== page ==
Linode Writer’s Guide
Updated by Linode
Linode has a thriving community of authors who contribute to Linode Guides and Tutorials. We are always looking for guides on popular, trending topics, and updates to existing guides. If you’re interested in writing for Linode, this page describes the process for submitting your work. If your guide is published, you’ll receive $250 per article by PayPal or in Linode credit.
Linode’s bounty program has been an overwhelming success. Too succesful, in fact! Our inbox and repository are overflowing with proposed articles.
As a four-man team responsible for both internally and externally sourced docs, we’re in a bit over our collective head. That’s why - until further notice - we’re no longer accepting new submissions for the Linode bounty program. Any new guides submitted, whether through GitHub or email, will be rejected without review.
Rest assured, this is a temporary moratorium. Once we’ve cleared through the backlog and given the appropriate time and consideration (and, hopefully, payout) to the authors already patiently waiting, we’ll resume the bounty program and with it, introduce a revised set of topic requirements. Further updates will be posted here or on our Github page.
Please note, if you see the need for a correction in an existing guide, feel free to make a pull request. We still want to improve and update our existing guides, even as we review new ones.
Guides should instruct readers how to accomplish a task on, or relating to, a Linode or Linodes. When writing, think of both what the guide should accomplish and why the reader would want to use your guide. A guide should consist of about 90% instruction with 10% explanation.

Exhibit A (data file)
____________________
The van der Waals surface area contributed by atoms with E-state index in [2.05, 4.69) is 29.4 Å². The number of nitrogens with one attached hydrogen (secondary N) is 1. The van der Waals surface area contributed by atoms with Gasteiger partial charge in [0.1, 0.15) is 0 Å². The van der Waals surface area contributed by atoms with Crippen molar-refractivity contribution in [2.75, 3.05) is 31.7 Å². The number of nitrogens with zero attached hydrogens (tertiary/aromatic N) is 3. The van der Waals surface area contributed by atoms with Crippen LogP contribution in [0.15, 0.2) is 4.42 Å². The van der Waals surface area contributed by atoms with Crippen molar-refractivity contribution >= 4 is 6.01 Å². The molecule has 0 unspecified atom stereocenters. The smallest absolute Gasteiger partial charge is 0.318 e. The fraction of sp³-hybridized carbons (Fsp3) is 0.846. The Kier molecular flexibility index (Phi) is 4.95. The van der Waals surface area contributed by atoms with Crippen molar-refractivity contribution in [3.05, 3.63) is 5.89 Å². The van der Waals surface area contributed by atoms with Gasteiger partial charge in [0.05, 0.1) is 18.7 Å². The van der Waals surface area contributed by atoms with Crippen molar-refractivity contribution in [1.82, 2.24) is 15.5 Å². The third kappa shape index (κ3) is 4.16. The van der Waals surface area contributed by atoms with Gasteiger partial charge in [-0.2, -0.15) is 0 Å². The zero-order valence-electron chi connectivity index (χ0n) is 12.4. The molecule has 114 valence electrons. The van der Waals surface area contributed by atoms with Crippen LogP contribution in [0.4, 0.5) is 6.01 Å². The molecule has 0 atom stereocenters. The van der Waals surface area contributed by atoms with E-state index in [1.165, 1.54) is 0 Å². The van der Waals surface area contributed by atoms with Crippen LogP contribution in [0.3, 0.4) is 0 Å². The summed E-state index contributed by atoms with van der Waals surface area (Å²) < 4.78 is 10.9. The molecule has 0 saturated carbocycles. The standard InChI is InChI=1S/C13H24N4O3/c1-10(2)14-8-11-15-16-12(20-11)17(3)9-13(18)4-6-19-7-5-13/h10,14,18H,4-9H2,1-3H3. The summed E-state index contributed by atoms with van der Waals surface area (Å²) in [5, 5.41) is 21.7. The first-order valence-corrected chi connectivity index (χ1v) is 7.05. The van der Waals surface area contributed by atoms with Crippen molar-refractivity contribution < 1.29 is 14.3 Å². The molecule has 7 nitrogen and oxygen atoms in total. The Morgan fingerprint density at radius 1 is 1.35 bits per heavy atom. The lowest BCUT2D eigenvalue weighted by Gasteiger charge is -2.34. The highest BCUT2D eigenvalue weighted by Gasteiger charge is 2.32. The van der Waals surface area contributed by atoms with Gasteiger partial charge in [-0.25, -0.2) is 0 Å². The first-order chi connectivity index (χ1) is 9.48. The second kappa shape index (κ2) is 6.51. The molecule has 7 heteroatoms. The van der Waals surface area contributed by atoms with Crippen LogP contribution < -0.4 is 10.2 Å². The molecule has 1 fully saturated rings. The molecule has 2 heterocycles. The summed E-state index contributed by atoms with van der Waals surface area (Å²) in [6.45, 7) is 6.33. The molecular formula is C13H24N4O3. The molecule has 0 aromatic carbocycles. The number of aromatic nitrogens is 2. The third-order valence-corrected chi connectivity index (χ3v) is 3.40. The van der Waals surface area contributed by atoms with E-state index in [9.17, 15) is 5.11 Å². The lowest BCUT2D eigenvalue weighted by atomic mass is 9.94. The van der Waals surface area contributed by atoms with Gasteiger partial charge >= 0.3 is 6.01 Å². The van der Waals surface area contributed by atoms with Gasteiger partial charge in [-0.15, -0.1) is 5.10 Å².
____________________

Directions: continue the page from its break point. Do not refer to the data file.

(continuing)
Guides should be informational but friendly. Use the active voice whenever possible, and the pronouns you or we instead of I. Avoid unnecessary information. Brief, to-the-point explanations are preferred, but also consider the audience and the level of technical ability needed to complete each task. A beginner’s topic usually will require more detailed explanations than one for an advanced user.
To be considered, submissions must be written in English and adhere to the formatting described in our Writer’s Formatting Guide. The primary qualities we look for in a guide are:
Accuracy: Instructions should be straightforward, technically correct and thoroughly tested. Include brief explanations of each step to explain the purpose of each action. Guides can use technical jargon pertinent to Linode, Linux, and related topics, but use common sense–if a term implies an advanced concept that fewer people would know, take a sentence or two to explain it, or link to a wiki or manual page.
Completeness: A guide should leave readers with a finished, working configuration and give them an idea of where to go from there. Considerations for security and best practices must also be made, including firewall rules.
Originality: Content should be original material written for Linode. We will not accept submissions which are duplicated from other sources, including personal blogs.
If you would like to see whether your work is in line with our requirements before taking the time to write a full guide, writing samples can be submitted to email@example.com.
The Submission Process
We also accept guides sent to firstname.lastname@example.org, though they are assigned a lower priority than GitHub submissions. If submitting by email, be sure to include the guide title in the subject line, and your PayPal or Linode account information in the message body so we can properly compensate you for your work.
If you have any questions about either submission method, contact email@example.com.
The Review Process
All guides will remain on GitHub for up to 2 weeks for the Linode community to comment on or submit pull requests of their own. If you submitted your article through email, it will be added to GitHub by Linode. After the initial review period, your article will be accepted or rejected.